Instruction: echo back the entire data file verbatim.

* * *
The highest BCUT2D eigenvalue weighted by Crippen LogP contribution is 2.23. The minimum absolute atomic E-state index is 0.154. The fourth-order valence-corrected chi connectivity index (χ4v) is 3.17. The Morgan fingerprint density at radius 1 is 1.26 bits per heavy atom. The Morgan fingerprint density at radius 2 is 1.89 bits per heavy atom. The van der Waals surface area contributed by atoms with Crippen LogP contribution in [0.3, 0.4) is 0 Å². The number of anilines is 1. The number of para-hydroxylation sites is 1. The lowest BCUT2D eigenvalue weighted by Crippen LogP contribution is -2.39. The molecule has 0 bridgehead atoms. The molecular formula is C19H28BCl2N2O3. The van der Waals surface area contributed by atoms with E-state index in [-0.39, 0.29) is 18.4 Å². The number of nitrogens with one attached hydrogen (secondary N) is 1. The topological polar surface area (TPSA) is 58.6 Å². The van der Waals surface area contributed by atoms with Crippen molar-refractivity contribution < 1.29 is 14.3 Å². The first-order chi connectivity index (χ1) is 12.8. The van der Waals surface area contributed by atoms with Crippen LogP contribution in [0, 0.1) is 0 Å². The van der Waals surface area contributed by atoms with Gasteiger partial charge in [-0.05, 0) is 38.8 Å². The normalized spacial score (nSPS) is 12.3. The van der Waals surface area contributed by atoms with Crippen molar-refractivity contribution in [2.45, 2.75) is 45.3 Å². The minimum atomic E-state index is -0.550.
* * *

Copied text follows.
The highest BCUT2D eigenvalue weighted by Crippen LogP contribution is 2.23. The minimum absolute atomic E-state index is 0.154. The fourth-order valence-corrected chi connectivity index (χ4v) is 3.17. The Morgan fingerprint density at radius 1 is 1.26 bits per heavy atom. The Morgan fingerprint density at radius 2 is 1.89 bits per heavy atom. The van der Waals surface area contributed by atoms with Crippen LogP contribution in [0.3, 0.4) is 0 Å². The number of anilines is 1. The number of para-hydroxylation sites is 1. The lowest BCUT2D eigenvalue weighted by Crippen LogP contribution is -2.39. The molecule has 0 bridgehead atoms. The molecular formula is C19H28BCl2N2O3. The van der Waals surface area contributed by atoms with E-state index in [-0.39, 0.29) is 18.4 Å². The number of nitrogens with one attached hydrogen (secondary N) is 1. The topological polar surface area (TPSA) is 58.6 Å². The van der Waals surface area contributed by atoms with Crippen molar-refractivity contribution < 1.29 is 14.3 Å². The first-order chi connectivity index (χ1) is 12.8. The van der Waals surface area contributed by atoms with Crippen LogP contribution in [0, 0.1) is 0 Å². The van der Waals surface area contributed by atoms with Gasteiger partial charge in [-0.05, 0) is 38.8 Å². The normalized spacial score (nSPS) is 12.3. The van der Waals surface area contributed by atoms with Crippen molar-refractivity contribution in [2.45, 2.75) is 45.3 Å². The minimum atomic E-state index is -0.550.